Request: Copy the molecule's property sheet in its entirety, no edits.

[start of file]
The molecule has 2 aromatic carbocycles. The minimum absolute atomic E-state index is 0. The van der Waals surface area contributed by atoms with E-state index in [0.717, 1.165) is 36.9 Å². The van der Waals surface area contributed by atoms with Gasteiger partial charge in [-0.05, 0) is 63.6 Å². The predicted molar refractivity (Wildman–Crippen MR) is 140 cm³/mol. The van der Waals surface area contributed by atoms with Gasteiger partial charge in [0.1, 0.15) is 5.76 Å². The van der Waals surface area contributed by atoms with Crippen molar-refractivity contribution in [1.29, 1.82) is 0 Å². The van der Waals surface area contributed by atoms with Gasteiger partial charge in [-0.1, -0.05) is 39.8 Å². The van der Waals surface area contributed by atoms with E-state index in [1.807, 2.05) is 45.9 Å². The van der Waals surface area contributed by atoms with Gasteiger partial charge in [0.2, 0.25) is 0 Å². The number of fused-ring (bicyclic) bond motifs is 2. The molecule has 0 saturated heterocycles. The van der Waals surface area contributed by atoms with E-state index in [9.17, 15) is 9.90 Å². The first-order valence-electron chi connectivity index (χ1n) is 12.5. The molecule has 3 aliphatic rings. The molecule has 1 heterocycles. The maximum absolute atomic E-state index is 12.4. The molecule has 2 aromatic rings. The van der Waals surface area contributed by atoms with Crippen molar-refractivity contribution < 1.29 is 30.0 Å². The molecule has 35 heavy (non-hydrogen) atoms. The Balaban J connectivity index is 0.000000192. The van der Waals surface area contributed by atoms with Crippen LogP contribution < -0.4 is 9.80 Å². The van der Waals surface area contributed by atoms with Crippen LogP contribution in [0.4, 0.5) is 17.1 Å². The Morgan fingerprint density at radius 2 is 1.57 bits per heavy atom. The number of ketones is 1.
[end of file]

The molecule has 2 aromatic carbocycles. The minimum absolute atomic E-state index is 0. The van der Waals surface area contributed by atoms with E-state index in [0.717, 1.165) is 36.9 Å². The van der Waals surface area contributed by atoms with Gasteiger partial charge in [-0.05, 0) is 63.6 Å². The predicted molar refractivity (Wildman–Crippen MR) is 140 cm³/mol. The van der Waals surface area contributed by atoms with Gasteiger partial charge in [0.1, 0.15) is 5.76 Å². The van der Waals surface area contributed by atoms with Crippen molar-refractivity contribution in [1.29, 1.82) is 0 Å². The van der Waals surface area contributed by atoms with Gasteiger partial charge in [-0.1, -0.05) is 39.8 Å². The van der Waals surface area contributed by atoms with E-state index in [1.807, 2.05) is 45.9 Å². The van der Waals surface area contributed by atoms with Gasteiger partial charge in [0.2, 0.25) is 0 Å². The number of fused-ring (bicyclic) bond motifs is 2. The molecule has 0 saturated heterocycles. The van der Waals surface area contributed by atoms with E-state index in [9.17, 15) is 9.90 Å². The first-order valence-electron chi connectivity index (χ1n) is 12.5. The molecule has 3 aliphatic rings. The molecule has 1 heterocycles. The maximum absolute atomic E-state index is 12.4. The molecule has 2 aromatic rings. The van der Waals surface area contributed by atoms with Crippen molar-refractivity contribution < 1.29 is 30.0 Å². The molecule has 35 heavy (non-hydrogen) atoms. The Balaban J connectivity index is 0.000000192. The van der Waals surface area contributed by atoms with Crippen LogP contribution < -0.4 is 9.80 Å². The van der Waals surface area contributed by atoms with Crippen LogP contribution in [0.4, 0.5) is 17.1 Å². The Morgan fingerprint density at radius 2 is 1.57 bits per heavy atom. The number of ketones is 1.